What’s The Matter? | Postpartum or More?

Question:

Salams
I think I have postnatal depression as I’ve just had a baby 2 weeks ago and I’m extremely emotional, overwhelmed, teary and so lonely.

My husband does not understand and is getting cross that I’m not staying on top of my house chores and giving my other 2 children enough attention. He thinks I’m being lazy and when I try to explain I can’t control my feelings and feel a emotional wreck he blames me for being too emotional and says this is just a ‘modern day’ mother excuse to be lazy.

I feel awful and his insensitive words are depressing me even more to the extent I’m questioning if its just me who needs to get a grip or this is actually a problem. I don’t have anyone else to turn to except my husband and feel so let down.

Please help and advise me how I can get out of this dark pit and become mentally healthy and normal again. I have no on to talk to and I don’t wish to talk to my husband as I end up feeling worse due to his insensitive response. I cry all day and at night and feel guilty… because I feel guilty and worry that maybe I’m being ungrateful for my blessings and these feelings are from shaitan. Is feeling so negative and down a sign of ungratefulness? Weak iman?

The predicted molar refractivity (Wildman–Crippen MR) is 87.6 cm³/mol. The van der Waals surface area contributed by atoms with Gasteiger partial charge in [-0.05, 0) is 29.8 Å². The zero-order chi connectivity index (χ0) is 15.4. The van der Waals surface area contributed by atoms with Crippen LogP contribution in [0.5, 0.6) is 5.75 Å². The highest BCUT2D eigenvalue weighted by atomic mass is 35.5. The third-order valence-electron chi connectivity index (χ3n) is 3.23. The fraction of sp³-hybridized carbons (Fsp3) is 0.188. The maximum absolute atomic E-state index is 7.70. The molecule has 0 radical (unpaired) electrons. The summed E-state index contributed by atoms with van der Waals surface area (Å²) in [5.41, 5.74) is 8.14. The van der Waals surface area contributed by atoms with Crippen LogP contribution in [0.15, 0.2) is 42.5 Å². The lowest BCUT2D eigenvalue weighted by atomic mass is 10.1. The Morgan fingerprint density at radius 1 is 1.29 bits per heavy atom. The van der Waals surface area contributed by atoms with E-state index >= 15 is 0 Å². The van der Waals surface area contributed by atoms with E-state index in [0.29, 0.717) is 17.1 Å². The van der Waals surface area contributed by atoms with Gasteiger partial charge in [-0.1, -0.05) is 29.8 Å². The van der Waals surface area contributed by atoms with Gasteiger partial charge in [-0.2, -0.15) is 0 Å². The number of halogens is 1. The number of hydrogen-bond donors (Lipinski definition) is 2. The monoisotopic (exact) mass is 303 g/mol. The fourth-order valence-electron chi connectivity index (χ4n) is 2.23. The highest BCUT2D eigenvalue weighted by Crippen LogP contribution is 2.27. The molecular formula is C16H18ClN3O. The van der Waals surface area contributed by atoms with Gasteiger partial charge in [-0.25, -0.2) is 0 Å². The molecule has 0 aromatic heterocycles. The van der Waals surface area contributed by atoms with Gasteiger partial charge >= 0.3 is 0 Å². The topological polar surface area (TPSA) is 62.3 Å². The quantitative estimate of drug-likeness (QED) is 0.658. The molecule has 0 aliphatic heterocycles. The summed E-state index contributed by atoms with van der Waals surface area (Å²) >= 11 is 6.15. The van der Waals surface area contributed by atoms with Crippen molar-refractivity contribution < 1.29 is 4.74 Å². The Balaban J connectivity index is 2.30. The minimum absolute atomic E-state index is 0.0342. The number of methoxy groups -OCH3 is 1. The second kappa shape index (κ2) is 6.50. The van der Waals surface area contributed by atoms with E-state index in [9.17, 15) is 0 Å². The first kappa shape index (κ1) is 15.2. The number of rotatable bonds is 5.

Right now I feel like a failure…a bad mother…a bad wife and a bad Muslim for being ungrateful and lazy.

Please help me clarify my thinking.

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I’m so confused.

Jazaka Allahu Khair,

Postpartum or More?

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Answer:

Walaikum assalam wa Rahmatullah,

May Allah subḥānahu wa ta'āla (glorified and exalted be He) grant you strength and help you through this difficult time. Ameen.

You are so brave to reach out regarding this issue. So many mothers experience this but hesitate to seek help due to feelings of shame and guilt. You have nothing to feel guilty about and we are privileged to be able to offer a little bit of support at this difficult time.

Having a baby is life-changing- whether it is your first child or your tenth- and every birth is a different experience. It can be incredibly confusing to feel a sense that you “should be grateful” while still feeling miserable and being unable to push past these emotions. After taking the baby home, women often wonder, “How can I possibly take care of this tiny human being who is dependent on me for everything on top of all my other tasks? Plus, I hardly feel able to take care of myself right now!” It’s incredibly overwhelming.

We often hear the birth of a child described in picturesque terms. New mothers expect to feel “complete” and to feel as though “everything is suddenly right in the world” once their new baby is placed in their arms. This concept is very misleading and it causes mothers who experience normal anxiety and stress to feel inadequate and as though they are ungrateful for their children.